Geo-fence Garage Door Using Raspberry Pi, Azure, C#, and Windows Phone
Part Four

We can control the garage door from our Raspberry Pi, via relay module and a modified garage door opener.
In this part, we will create a Mobile Service and azure table, where we will keep information about the garage door. You will need Microsoft Azure subscription, you can try Azure for one month free Trial.

Go to your Azure Portal and create new Mobile Service. Open the Mobile Service you created, select the windows tab and expand the Connect an Existing Windows section.
Mobile Service Configuration

Scroll down to the code sample and copy the first section.
Mobile Service Connection

Select the Data tab and click Add Table.
Mobile Service Data

Type GarageDoor for table name and click OK.
Mobile Service Table

Go to Visual Studio and open the GaragePi.Net project that was created in part two, right click on the project and click Manage NuGet. Search for WindowsAzure.MobileServices, select it and click install.
Mobile Service SDK NuGet

Close NuGet manager after installation completes. Open the Program class and add the using statement below.
using Microsoft.WindowsAzure.MobileServices;

Paste the code you copied from Azure inside the Program class.
Mobile Service Connection in VS

You will now create a class that will represent the garage door. Right click on the project, click Add Class, and name the new class GarageDoor (the class name and the Azure table name must match). Make the class public and add the below properties. You may add other properties, if you wish.
public string Id { get; set; }
public string Name { get; set; }
public bool StateChanged { get; set; }

Garage Door Class

Add the method below to the Program class. This method will first try to get garage door from Azure Table. If garage door doesn’t exit, it will create new one, and insert it into the Azure Table.
 static async Task GetGarageDoor()
{
var garageDoor = await MobileService.GetTable().Where(g => g.Name == "Home Garage").ToListAsync();
if (garageDoor == null || garageDoor.Count < 1)
{
//Create Garage Door
GarageDoor newGarageDoor = new GarageDoor() {
Name = "Home Garage",
StateChanged = true
};

await MobileService.GetTable().InsertAsync(newGarageDoor);
garageDoor = new List();
garageDoor.Add(newGarageDoor);
}
return garageDoor.First();
}

Add another method that will update the Azure table, after opening or closing the garage door.
public async static Task UpdateGarageDoor(GarageDoor door)
{
door.StateChanged = false;
await MobileService.GetTable().UpdateAsync(door);
}

Remove or comment out all the code inside the Main method.
Setup Main Method


In the main method add the code below. This will call the GetGrageDoor method and wait for the result.
GarageDoor garageDoor;

garageDoor = GetGarageDoor().Result;

Go to the GetGarageDoor method and put a breakpoint at the if statement. Start debugging.
Breakpoint One

We will get no records from Azure. Place another breakpoint on the return line and click Continue.
At Breakpoint One

A new record will be created and returned. Click Continue.
At Breakpoint Two

The program will end. Go to your Azure portal, open your Mobile Service, select the data tab, and open the GarageDoor table. There will be one record in your table.
New Azure Record

Go back to Visual Studio. Replace all the code in the Main method, with the code below. This will call Azure every three second, which is bad idea. Service Bus or a web server on the Pi will be much better solution.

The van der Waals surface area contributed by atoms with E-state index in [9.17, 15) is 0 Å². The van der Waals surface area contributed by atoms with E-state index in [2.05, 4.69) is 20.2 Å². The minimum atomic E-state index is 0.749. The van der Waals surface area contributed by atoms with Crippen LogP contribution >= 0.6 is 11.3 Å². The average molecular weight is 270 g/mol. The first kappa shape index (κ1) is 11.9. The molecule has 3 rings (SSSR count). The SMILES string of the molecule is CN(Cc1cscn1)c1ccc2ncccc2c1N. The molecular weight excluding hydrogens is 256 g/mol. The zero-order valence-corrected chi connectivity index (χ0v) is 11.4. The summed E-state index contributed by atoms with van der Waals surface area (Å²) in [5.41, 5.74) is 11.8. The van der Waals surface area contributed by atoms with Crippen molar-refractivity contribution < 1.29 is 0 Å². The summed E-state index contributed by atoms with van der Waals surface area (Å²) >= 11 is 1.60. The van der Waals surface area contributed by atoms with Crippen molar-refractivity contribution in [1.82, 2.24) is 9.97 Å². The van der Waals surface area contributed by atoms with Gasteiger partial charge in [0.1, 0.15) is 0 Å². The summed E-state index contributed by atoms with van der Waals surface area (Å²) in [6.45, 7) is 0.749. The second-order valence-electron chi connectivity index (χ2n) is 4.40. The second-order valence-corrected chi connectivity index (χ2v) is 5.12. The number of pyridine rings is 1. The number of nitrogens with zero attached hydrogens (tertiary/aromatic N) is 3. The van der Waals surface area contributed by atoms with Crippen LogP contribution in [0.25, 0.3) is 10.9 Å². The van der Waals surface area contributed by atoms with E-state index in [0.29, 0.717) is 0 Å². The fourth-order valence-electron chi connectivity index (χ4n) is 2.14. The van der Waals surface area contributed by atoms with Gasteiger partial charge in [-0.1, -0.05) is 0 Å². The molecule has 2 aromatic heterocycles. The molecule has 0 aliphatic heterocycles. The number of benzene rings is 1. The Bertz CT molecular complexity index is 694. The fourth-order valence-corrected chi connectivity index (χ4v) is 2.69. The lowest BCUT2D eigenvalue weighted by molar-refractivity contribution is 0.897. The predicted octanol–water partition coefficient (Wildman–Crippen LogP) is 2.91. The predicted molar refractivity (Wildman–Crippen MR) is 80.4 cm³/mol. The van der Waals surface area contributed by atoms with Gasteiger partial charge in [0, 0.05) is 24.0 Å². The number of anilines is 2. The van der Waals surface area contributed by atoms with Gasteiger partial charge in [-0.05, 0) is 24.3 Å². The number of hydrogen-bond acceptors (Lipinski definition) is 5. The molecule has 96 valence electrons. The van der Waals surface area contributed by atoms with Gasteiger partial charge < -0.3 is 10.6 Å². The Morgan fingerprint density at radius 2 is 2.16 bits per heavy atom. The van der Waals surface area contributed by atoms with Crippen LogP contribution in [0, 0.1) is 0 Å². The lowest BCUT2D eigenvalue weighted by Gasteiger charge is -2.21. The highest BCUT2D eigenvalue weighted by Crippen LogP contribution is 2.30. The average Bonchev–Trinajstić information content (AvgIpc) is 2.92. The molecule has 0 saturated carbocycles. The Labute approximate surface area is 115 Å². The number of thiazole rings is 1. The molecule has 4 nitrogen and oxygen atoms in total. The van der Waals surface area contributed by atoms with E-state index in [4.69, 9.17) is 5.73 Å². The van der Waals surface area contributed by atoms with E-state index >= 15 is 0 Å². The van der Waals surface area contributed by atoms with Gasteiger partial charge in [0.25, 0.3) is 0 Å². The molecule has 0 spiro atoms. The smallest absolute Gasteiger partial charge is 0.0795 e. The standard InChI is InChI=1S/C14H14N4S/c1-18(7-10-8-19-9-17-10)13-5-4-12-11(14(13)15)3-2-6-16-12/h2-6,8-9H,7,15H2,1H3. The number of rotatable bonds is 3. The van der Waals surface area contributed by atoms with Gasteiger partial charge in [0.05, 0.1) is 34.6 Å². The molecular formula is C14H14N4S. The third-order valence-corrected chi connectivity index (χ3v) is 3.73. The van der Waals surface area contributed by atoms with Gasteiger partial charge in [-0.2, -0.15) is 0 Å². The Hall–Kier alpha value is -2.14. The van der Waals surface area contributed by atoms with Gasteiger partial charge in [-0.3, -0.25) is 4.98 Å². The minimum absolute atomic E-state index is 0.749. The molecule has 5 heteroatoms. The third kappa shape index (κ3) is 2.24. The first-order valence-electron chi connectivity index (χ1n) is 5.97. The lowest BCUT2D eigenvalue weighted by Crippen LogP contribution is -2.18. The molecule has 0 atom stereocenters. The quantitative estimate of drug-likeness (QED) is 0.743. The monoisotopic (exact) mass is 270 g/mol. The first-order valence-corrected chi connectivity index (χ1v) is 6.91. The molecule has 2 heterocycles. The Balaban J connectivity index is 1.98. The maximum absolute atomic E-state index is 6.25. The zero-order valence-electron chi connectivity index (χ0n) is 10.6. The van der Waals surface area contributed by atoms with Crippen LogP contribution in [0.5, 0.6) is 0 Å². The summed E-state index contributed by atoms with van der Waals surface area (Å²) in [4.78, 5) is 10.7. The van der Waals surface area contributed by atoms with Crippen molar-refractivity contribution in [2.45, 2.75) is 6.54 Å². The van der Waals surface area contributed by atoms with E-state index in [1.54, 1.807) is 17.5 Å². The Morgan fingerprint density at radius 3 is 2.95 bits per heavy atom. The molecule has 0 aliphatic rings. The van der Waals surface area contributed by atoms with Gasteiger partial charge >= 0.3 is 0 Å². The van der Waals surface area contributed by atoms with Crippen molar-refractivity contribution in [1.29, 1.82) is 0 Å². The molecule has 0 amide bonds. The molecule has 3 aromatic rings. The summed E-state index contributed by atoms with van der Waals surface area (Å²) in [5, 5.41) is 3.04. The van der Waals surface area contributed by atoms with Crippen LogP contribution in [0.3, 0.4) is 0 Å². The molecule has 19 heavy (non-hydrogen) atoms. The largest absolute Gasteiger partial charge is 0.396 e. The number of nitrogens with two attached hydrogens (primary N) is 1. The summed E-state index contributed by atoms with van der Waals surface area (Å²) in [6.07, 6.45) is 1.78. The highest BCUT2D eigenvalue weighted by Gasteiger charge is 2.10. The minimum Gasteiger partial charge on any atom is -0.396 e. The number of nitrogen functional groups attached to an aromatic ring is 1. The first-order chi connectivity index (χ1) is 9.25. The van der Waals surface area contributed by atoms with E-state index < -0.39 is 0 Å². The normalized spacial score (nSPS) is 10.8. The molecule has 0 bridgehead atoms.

GarageDoor garageDoor;

//Setup the GPIO pin direction
LibGpio.Gpio.SetupChannel(BroadcomPinNumber.TwentyThree, Direction.Output);

while (true)
{
//Get garage door from Azure.
Console.WriteLine("Getting garage door status from Azure.");
garageDoor = GetGarageDoor().Result;

//Check if the status of the garage door changed.
if (garageDoor.StateChanged)
{
Console.WriteLine("Opening/Closing the garage door.");

//Set GPIO pin 23 to high.
LibGpio.Gpio.OutputValue(BroadcomPinNumber.TwentyThree, true);
//wait for half a second
System.Threading.Thread.Sleep(500);
//Set GPIO pin 23 back to low.
LibGpio.Gpio.OutputValue(BroadcomPinNumber.TwentyThree, false);

Console.WriteLine("Updating the garage door status");
//Update the garage door record
UpdateGarageDoor(garageDoor).Wait();

Console.WriteLine("Updated the garage door status");
}

//wait for 3 seconds before you check again.
System.Threading.Thread.Sleep(3000);
}

Open the App.config file, locate the runtime section, and in the assemblyBinding .. section add the xml fragment below. We are doing this because right now, the newest version of System.Net.Http can’t be loaded on the Raspberry Pi.
<dependentAssembly>
  <assemblyIdentity name="System.Net.Http" publicKeyToken="b03f5f7f11d50a3a" culture="neutral" />
  <bindingRedirect oldVersion="0.0.0.0-4.2.28.0" newVersion="4.0.0.0" />
</dependentAssembly>

App Config. File
Build the project and make sure it builds successfully.
Power up the Raspberry Pi and wait a minute for the Pi to get started. Start PuTTY and WinSCP and login to both of them. On the WinSCP, locate the debug file of your project and drag it to the pi folder of the Raspberry Pi.
Copy Program

Warning! Your garage door is about to open or close. Go to PuTTY, run the GragePi.NET.exe program and go to where you can see your garage door, or keep your eyes on the relay module.
Run Program

The program will Open/Close the garage door and the red LED of the relay will turn on then off.
Running Program
The garage door can now be controlled from outside of your home network.
Go to Part Five
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